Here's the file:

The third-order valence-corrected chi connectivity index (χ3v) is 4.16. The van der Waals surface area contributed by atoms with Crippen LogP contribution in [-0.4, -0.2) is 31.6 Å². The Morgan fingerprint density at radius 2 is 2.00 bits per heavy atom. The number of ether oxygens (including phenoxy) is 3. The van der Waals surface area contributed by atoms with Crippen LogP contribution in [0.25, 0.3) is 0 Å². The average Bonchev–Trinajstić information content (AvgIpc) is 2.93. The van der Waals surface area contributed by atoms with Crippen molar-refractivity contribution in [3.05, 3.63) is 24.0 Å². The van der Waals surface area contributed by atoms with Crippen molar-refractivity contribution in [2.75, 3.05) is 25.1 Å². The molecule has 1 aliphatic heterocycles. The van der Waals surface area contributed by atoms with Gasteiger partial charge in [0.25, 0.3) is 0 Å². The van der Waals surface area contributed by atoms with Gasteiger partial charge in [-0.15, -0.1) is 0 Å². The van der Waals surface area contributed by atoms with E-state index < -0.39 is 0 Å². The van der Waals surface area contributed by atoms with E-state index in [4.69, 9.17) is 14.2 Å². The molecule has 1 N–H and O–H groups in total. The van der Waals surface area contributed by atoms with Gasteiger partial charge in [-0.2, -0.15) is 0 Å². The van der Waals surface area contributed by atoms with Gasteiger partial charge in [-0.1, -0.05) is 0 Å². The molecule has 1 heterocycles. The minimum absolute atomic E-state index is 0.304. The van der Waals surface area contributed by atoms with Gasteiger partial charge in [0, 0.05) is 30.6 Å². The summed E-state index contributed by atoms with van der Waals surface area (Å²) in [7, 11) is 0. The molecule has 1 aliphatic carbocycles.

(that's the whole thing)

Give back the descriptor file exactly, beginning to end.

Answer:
The third-order valence-corrected chi connectivity index (χ3v) is 4.16. The van der Waals surface area contributed by atoms with Crippen LogP contribution in [-0.4, -0.2) is 31.6 Å². The Morgan fingerprint density at radius 2 is 2.00 bits per heavy atom. The number of ether oxygens (including phenoxy) is 3. The van der Waals surface area contributed by atoms with Crippen LogP contribution in [0.25, 0.3) is 0 Å². The average Bonchev–Trinajstić information content (AvgIpc) is 2.93. The van der Waals surface area contributed by atoms with Crippen molar-refractivity contribution in [3.05, 3.63) is 24.0 Å². The van der Waals surface area contributed by atoms with Crippen molar-refractivity contribution in [2.75, 3.05) is 25.1 Å². The molecule has 1 aliphatic heterocycles. The van der Waals surface area contributed by atoms with Gasteiger partial charge in [0.25, 0.3) is 0 Å². The van der Waals surface area contributed by atoms with Gasteiger partial charge in [-0.15, -0.1) is 0 Å². The van der Waals surface area contributed by atoms with E-state index < -0.39 is 0 Å². The van der Waals surface area contributed by atoms with E-state index in [4.69, 9.17) is 14.2 Å². The molecule has 1 N–H and O–H groups in total. The van der Waals surface area contributed by atoms with Gasteiger partial charge in [-0.2, -0.15) is 0 Å². The van der Waals surface area contributed by atoms with Gasteiger partial charge in [-0.1, -0.05) is 0 Å². The molecule has 1 heterocycles. The minimum absolute atomic E-state index is 0.304. The van der Waals surface area contributed by atoms with Gasteiger partial charge in [0, 0.05) is 30.6 Å². The summed E-state index contributed by atoms with van der Waals surface area (Å²) in [7, 11) is 0. The molecule has 1 aliphatic carbocycles.